The M109 is an American-made self-propelled 155 mm howitzer, first introduced in the early 1960s.
According to pictures released by the U.S. DoD (Department of Defense), U.S. soldiers assigned to 2nd Battalion, 82nd Field Artillery, 3rd Armored Brigade Combat Team, 1st Cavalry Division, host a live-fire demonstration with their newly received M109A7 155mm tracked armored self-propelled howitzer at Fort Hood, Texas, November 18, 2020.
The U.S. Army Futures Command, the GREYWOLF brigade, and over 14 high-end civilian agencies came together for the event to analyze the new M109A7 155mm self-propelled howitzer and to find new ways to increase the firing rate of the weapon system. Army Futures Command leads a continuous transformation of Army modernization in order to provide future warfighters with the concepts, capabilities, and organizational structures they need to dominate a future battlefield.
The 3rd Brigade Combat Team, 1st Cavalry Division also “Third Grey Wolf Brigade” is an U.S. combined-arms armored brigade of the 1st Cavalry Division based in Fort Hood, Texas. Its major equipment includes M1A2SEP Tanks, M2A3 & M3A3 Bradley infantry fighting vehicles, M109A6 Paladin howitzers, and M1114 up-armored Humvees.
In April 2014, U.S. Army received the first delivery of the first low-rate initial production of M109A7. In November 2015, The U.S. Army awarded BAE Systems a contract option worth $245.3 million to complete the low-rate initial production (LRIP) of the M109A7s and M992A3 ammunition carriers. In December 2017, the U.S. Army awarded BAE Systems a contract that clears the path to begin full-rate production of the M109A7s and M992A3s.
In March 2018, field artillery soldiers tested both new systems. U.S. soldiers from Battery B, 1st Battalion, 5th Field Artillery Brigade conducted several training events leading up to the Initial Operational Test (IOT) of the latest Paladin.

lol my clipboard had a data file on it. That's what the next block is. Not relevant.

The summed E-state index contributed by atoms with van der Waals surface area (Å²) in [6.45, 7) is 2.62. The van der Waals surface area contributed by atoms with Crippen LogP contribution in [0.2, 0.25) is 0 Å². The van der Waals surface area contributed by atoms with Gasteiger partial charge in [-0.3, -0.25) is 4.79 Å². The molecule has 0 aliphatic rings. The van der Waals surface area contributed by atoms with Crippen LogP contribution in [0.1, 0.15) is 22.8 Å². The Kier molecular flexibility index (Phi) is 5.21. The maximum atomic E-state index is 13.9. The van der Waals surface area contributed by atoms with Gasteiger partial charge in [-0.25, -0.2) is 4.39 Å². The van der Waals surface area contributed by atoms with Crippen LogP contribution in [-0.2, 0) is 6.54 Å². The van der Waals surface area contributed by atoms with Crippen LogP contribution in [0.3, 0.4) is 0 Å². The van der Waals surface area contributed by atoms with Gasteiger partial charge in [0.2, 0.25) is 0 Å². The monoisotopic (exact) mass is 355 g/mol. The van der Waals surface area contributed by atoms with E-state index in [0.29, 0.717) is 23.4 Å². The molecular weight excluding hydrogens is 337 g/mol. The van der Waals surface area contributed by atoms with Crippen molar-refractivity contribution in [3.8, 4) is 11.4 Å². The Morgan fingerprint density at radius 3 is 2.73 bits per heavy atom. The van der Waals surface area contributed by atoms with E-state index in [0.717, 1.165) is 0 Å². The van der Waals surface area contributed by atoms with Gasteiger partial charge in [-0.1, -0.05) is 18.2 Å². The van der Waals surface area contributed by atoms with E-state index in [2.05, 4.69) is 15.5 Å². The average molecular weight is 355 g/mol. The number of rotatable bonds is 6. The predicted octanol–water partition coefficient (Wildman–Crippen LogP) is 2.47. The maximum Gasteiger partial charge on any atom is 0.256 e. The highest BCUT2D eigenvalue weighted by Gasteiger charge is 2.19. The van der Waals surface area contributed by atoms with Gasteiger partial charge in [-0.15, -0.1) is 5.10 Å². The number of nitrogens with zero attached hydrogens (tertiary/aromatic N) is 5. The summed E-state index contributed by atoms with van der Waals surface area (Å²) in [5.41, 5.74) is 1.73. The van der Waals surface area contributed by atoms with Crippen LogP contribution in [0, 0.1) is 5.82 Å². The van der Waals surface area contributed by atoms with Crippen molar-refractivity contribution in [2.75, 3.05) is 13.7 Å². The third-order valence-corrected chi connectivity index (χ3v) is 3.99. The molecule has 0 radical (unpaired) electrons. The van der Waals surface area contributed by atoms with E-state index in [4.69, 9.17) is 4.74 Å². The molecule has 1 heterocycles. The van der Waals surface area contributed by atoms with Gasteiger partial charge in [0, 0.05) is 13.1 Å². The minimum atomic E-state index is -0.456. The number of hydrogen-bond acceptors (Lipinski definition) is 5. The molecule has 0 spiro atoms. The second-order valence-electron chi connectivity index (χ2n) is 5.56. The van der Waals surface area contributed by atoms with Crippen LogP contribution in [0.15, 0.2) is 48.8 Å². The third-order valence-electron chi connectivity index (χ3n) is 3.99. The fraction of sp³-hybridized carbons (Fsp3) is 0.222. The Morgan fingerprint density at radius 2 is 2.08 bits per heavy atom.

The M109A7 is the latest howitzer in the BAE Systems M109 family of vehicles, the primary indirect fire support system for the U.S. Army Armored Brigade Combat Team (ABCT). It uses the existing main armament and cab structure of a Paladin M109A6 and replaces the vehicle’s chassis components with modem components common to the Bradley vehicle. The improved chassis structure provides greater survivability and commonality with the existing systems in the ABCT, reducing operational sustainability costs by replacing obsolete components.
The M109A7 is armed with one 39-caliber 155mm M284/M248A2 cannon, which is fitted with an M182A1 gun mount The gun has a maximum firing range of 24 km using unassisted rounds or 30 km using assisted rounds. The M109A7 is also able to fire the Excalibur Precision 155 mm Projectiles. It is a 155 mm, Global Positioning System (GPS)-guided, extended-range artillery projectile in use as the Army’s next-generation cannon artillery precision munitions. The projectile loading can be carried out using the full-stroke hydraulic system or a semi-automatic loading system.